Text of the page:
Fig 7. The Browning FN pistol, weighing just over 900 g (2 lb), was widely issued in World War II as the standard British automatic pistol. It carried 13 9 mm rounds in a magazine in the butt, an advantage over the usual 6-shot revolver. But its accurate range of 46 m (150 ft) is no better than that of the revolver. With both weapons, accuracy depends principally on who is behind the gun. Strictly speaking, this and similar weapons are semi-automatic.
An automatic weapon is a gun, rifle, or pistol that fires continuously without any external aid such as hand-cranking (or even electric power) for as long as the trigger is pressed. Early designs were hand-cranked in one way or another, but they laid the framework for the first true automatic designs.
Early American designs
The best known early mechanical weapon was the Gatling (Fig 1), developed by the American inventor Richard Gatling (1818–1903) and first demonstrated in 1863. This used six barrels rotated by a hand crank and for 50 years the design was sold and copied throughout the world using a wide variety of calibers (barrel sizes). Later true automatic weapons used electric motors or gas pressure taken from the barrel. In the blowback action, part of the explosive force propelling the bullet ejects the spent cartridge and re-cocks the firing mechanism. In a gas-operated weapon hot gases led from the barrel force back a piston that works the ejection and re-cocking mechanisms.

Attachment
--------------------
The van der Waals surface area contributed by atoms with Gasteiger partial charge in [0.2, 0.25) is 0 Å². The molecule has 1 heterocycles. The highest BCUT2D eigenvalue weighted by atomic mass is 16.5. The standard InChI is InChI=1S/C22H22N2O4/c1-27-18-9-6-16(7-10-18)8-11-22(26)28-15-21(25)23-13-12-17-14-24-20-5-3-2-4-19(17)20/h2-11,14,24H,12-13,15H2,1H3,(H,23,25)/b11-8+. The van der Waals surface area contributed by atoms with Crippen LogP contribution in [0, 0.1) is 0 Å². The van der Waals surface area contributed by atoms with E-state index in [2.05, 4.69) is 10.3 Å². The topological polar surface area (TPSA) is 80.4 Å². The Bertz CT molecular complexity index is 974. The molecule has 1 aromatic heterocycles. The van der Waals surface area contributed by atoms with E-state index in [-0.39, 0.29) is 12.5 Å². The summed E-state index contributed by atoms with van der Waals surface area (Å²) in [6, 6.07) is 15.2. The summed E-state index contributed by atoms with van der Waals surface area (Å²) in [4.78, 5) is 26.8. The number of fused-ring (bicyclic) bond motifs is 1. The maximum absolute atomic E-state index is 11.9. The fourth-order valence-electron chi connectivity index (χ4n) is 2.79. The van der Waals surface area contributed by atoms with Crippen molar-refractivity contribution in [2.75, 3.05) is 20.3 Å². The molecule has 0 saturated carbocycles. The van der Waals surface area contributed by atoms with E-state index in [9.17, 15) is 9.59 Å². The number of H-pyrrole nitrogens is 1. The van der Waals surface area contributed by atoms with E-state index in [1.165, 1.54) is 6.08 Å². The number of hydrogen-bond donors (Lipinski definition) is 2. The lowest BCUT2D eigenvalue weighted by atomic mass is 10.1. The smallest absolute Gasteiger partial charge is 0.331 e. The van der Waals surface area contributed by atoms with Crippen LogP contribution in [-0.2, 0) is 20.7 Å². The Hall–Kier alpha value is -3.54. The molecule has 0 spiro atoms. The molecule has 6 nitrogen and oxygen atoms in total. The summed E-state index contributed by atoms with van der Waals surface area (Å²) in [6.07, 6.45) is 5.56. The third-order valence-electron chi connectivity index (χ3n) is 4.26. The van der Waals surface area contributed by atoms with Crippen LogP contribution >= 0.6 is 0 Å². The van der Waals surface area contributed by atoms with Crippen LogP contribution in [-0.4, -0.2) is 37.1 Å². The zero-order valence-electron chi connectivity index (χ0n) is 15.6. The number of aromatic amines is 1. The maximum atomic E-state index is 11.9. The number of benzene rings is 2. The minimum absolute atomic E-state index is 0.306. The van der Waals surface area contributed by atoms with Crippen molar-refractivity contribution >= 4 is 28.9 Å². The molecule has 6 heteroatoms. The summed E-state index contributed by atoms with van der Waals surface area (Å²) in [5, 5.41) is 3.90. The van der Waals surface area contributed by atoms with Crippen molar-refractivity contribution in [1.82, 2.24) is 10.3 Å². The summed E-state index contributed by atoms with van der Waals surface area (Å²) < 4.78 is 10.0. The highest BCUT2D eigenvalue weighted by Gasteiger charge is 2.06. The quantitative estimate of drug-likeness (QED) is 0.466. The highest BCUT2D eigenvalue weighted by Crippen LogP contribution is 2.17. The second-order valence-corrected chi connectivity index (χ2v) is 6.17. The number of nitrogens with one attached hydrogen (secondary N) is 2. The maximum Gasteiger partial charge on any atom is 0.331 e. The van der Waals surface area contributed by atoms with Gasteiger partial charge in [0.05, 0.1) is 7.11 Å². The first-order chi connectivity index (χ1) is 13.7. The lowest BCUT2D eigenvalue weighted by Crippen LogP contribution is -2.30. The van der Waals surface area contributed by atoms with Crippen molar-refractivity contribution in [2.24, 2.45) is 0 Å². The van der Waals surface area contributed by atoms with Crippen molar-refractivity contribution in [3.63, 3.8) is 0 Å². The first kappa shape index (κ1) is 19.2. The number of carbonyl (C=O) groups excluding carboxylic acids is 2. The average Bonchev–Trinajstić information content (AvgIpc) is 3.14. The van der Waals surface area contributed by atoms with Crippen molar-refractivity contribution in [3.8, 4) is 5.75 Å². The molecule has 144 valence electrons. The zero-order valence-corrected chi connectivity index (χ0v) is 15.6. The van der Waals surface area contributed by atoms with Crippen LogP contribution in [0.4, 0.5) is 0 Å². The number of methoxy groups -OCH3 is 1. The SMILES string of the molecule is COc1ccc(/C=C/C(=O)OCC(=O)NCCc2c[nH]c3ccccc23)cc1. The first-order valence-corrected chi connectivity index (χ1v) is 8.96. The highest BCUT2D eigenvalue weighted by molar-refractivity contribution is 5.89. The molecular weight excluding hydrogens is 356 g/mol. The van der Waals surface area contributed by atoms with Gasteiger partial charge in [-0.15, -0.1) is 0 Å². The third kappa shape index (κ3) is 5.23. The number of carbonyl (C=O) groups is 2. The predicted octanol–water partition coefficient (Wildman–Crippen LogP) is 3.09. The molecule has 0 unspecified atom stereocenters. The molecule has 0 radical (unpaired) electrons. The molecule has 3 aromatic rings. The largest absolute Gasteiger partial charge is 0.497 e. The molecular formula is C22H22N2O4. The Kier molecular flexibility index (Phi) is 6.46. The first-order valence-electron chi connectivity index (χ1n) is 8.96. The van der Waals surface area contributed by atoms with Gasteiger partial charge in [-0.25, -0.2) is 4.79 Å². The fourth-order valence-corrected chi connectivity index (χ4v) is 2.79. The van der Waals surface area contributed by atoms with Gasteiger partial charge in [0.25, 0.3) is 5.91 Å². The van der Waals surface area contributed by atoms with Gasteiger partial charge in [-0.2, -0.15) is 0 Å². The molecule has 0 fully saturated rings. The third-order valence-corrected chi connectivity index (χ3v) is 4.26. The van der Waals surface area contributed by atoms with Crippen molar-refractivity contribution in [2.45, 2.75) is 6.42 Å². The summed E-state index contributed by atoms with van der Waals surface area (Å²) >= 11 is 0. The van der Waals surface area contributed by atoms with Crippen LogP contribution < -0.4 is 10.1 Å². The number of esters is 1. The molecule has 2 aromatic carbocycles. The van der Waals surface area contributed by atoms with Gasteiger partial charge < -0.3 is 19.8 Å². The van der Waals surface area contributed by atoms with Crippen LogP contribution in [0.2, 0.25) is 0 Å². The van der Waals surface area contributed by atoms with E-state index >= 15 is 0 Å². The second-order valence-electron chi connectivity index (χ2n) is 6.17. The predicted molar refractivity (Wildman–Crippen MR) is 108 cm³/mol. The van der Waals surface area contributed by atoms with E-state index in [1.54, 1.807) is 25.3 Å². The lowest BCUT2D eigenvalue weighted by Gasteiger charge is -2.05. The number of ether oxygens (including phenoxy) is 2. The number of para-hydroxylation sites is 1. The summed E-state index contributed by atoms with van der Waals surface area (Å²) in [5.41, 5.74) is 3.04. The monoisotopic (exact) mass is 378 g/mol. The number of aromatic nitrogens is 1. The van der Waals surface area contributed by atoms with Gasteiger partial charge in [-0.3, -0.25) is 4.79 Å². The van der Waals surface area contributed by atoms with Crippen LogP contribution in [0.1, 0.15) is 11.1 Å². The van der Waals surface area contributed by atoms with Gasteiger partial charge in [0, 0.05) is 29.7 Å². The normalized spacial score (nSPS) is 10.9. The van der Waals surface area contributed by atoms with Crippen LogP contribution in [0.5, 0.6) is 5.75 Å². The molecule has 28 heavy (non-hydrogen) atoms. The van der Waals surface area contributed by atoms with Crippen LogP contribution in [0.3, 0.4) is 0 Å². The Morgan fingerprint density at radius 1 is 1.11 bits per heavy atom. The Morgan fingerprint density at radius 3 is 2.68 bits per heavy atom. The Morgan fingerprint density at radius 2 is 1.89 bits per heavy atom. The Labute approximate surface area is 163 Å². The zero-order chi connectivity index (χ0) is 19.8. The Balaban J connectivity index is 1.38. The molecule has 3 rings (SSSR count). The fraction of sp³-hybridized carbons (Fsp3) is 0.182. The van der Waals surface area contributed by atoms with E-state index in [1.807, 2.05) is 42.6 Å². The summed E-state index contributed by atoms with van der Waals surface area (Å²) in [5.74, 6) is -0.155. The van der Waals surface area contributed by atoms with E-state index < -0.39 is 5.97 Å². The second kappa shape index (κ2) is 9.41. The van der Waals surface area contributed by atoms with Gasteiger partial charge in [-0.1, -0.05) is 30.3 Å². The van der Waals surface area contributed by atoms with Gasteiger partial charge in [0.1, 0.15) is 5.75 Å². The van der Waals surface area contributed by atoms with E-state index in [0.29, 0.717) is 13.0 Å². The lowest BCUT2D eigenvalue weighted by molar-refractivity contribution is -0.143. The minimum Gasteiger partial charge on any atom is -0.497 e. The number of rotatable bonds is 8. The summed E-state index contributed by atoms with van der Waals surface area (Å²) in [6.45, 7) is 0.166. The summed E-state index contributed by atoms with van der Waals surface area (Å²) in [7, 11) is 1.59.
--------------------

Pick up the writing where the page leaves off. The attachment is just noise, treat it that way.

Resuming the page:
Another American design was the Lowell gun, produced in 1875. This was also a hand-cranked weapon but one that overcame the heating problem affecting all machine guns after 300 or 400 rounds (bullets) have been fired, when the barrel becomes too hot for further use. It had four barrels, one of which was used at a time. When this became too hot a new barrel was rotated into position.
The next development came from another American, Hiram Maxim (1840–1916). He designed an automatic weapon (Fig 2) in London, starting by modifying a Winchester rifle. He used a hook fixed to the barrel to lock the bolt in place for firing. The recoil drove both hook and bolt back until the hook was lifted by passing under a bridge. The bolt continued back, driving round a crank to extract and reload the cartridge and was then forced back by a spring. Ammunition was fed into the gun by means of a belt, which could be joined to successive belts to provide continuous feed for long periods of firing.
Satisfied with the success of this design, Maxim simplified it and set up a company to produce the gun with Vickers, the shipbuilding company. Demonstrations in Europe impressed everybody who saw the gun in action. Vickers eventually took over the company and developed an improved version of the Maxim, which became the standard machine gun for many years.
As designs proliferated three main mechanisms came into use: blowback, recoil (as in the Maxim) and gas-operation. With the recoil method, the breech is locked to the barrel and they move back as one to start the cycle of extraction, ejection, cocking, feeding, chambering, locking and firing again.
World War II